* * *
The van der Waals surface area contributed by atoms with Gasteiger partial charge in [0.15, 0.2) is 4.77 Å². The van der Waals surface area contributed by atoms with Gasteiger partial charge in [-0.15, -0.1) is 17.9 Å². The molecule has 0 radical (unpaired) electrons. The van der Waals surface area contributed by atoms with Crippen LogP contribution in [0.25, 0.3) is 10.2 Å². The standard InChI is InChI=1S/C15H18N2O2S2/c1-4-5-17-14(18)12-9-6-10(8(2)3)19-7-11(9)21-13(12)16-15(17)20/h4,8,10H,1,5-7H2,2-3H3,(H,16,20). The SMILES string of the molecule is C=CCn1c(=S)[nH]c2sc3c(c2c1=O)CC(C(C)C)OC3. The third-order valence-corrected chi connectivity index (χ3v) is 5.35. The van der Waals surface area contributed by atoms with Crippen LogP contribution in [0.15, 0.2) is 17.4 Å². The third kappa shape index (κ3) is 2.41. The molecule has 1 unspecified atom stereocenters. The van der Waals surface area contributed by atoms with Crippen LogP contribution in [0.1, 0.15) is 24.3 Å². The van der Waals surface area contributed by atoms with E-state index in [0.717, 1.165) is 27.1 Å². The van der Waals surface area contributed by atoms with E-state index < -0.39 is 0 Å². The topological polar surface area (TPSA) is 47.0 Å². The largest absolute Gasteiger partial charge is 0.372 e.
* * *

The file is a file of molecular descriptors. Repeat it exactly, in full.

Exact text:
The van der Waals surface area contributed by atoms with Gasteiger partial charge in [0.15, 0.2) is 4.77 Å². The van der Waals surface area contributed by atoms with Gasteiger partial charge in [-0.15, -0.1) is 17.9 Å². The molecule has 0 radical (unpaired) electrons. The van der Waals surface area contributed by atoms with Crippen LogP contribution in [0.25, 0.3) is 10.2 Å². The standard InChI is InChI=1S/C15H18N2O2S2/c1-4-5-17-14(18)12-9-6-10(8(2)3)19-7-11(9)21-13(12)16-15(17)20/h4,8,10H,1,5-7H2,2-3H3,(H,16,20). The SMILES string of the molecule is C=CCn1c(=S)[nH]c2sc3c(c2c1=O)CC(C(C)C)OC3. The third-order valence-corrected chi connectivity index (χ3v) is 5.35. The van der Waals surface area contributed by atoms with Crippen LogP contribution in [0.15, 0.2) is 17.4 Å². The third kappa shape index (κ3) is 2.41. The molecule has 1 unspecified atom stereocenters. The van der Waals surface area contributed by atoms with Crippen LogP contribution in [0.1, 0.15) is 24.3 Å². The van der Waals surface area contributed by atoms with E-state index in [0.717, 1.165) is 27.1 Å². The van der Waals surface area contributed by atoms with E-state index < -0.39 is 0 Å². The topological polar surface area (TPSA) is 47.0 Å². The largest absolute Gasteiger partial charge is 0.372 e.